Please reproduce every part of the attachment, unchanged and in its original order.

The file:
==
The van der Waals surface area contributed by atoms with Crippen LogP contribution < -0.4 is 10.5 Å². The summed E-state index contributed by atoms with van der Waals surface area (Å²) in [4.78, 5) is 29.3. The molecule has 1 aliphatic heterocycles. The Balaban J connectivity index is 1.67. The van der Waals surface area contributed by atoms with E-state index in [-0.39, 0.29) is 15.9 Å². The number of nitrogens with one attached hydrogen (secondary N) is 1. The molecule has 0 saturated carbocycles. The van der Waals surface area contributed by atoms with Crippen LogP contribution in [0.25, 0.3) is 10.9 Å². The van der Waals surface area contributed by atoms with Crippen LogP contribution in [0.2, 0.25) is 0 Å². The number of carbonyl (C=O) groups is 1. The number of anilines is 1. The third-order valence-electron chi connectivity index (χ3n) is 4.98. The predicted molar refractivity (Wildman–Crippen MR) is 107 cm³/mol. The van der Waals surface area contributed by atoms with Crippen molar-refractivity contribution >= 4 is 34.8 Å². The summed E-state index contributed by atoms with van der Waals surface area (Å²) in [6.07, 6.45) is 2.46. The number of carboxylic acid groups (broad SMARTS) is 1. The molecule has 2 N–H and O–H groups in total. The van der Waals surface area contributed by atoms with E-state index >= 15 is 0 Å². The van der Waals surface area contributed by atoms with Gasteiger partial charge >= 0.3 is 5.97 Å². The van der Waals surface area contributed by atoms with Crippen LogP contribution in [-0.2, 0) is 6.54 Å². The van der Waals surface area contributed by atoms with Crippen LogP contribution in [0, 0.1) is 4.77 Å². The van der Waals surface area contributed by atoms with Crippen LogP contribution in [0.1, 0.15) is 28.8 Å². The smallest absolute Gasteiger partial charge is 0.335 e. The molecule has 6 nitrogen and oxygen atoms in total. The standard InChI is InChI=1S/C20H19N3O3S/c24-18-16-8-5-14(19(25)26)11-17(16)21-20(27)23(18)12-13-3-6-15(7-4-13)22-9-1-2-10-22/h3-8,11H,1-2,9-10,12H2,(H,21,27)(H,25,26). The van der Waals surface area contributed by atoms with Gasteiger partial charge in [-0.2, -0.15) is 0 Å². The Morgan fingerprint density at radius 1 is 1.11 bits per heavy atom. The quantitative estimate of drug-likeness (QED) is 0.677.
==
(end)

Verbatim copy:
The van der Waals surface area contributed by atoms with Crippen LogP contribution < -0.4 is 10.5 Å². The summed E-state index contributed by atoms with van der Waals surface area (Å²) in [4.78, 5) is 29.3. The molecule has 1 aliphatic heterocycles. The Balaban J connectivity index is 1.67. The van der Waals surface area contributed by atoms with E-state index in [-0.39, 0.29) is 15.9 Å². The number of nitrogens with one attached hydrogen (secondary N) is 1. The molecule has 0 saturated carbocycles. The van der Waals surface area contributed by atoms with Crippen LogP contribution in [0.25, 0.3) is 10.9 Å². The van der Waals surface area contributed by atoms with Crippen LogP contribution in [0.2, 0.25) is 0 Å². The number of carbonyl (C=O) groups is 1. The number of anilines is 1. The third-order valence-electron chi connectivity index (χ3n) is 4.98. The predicted molar refractivity (Wildman–Crippen MR) is 107 cm³/mol. The van der Waals surface area contributed by atoms with Crippen molar-refractivity contribution >= 4 is 34.8 Å². The summed E-state index contributed by atoms with van der Waals surface area (Å²) in [6.07, 6.45) is 2.46. The number of carboxylic acid groups (broad SMARTS) is 1. The molecule has 2 N–H and O–H groups in total. The van der Waals surface area contributed by atoms with E-state index >= 15 is 0 Å². The van der Waals surface area contributed by atoms with Gasteiger partial charge >= 0.3 is 5.97 Å². The van der Waals surface area contributed by atoms with Crippen LogP contribution in [-0.2, 0) is 6.54 Å². The van der Waals surface area contributed by atoms with Crippen LogP contribution in [0, 0.1) is 4.77 Å². The van der Waals surface area contributed by atoms with Crippen LogP contribution in [0.1, 0.15) is 28.8 Å². The smallest absolute Gasteiger partial charge is 0.335 e. The molecule has 6 nitrogen and oxygen atoms in total. The standard InChI is InChI=1S/C20H19N3O3S/c24-18-16-8-5-14(19(25)26)11-17(16)21-20(27)23(18)12-13-3-6-15(7-4-13)22-9-1-2-10-22/h3-8,11H,1-2,9-10,12H2,(H,21,27)(H,25,26). The van der Waals surface area contributed by atoms with Gasteiger partial charge in [-0.2, -0.15) is 0 Å². The Morgan fingerprint density at radius 1 is 1.11 bits per heavy atom. The quantitative estimate of drug-likeness (QED) is 0.677.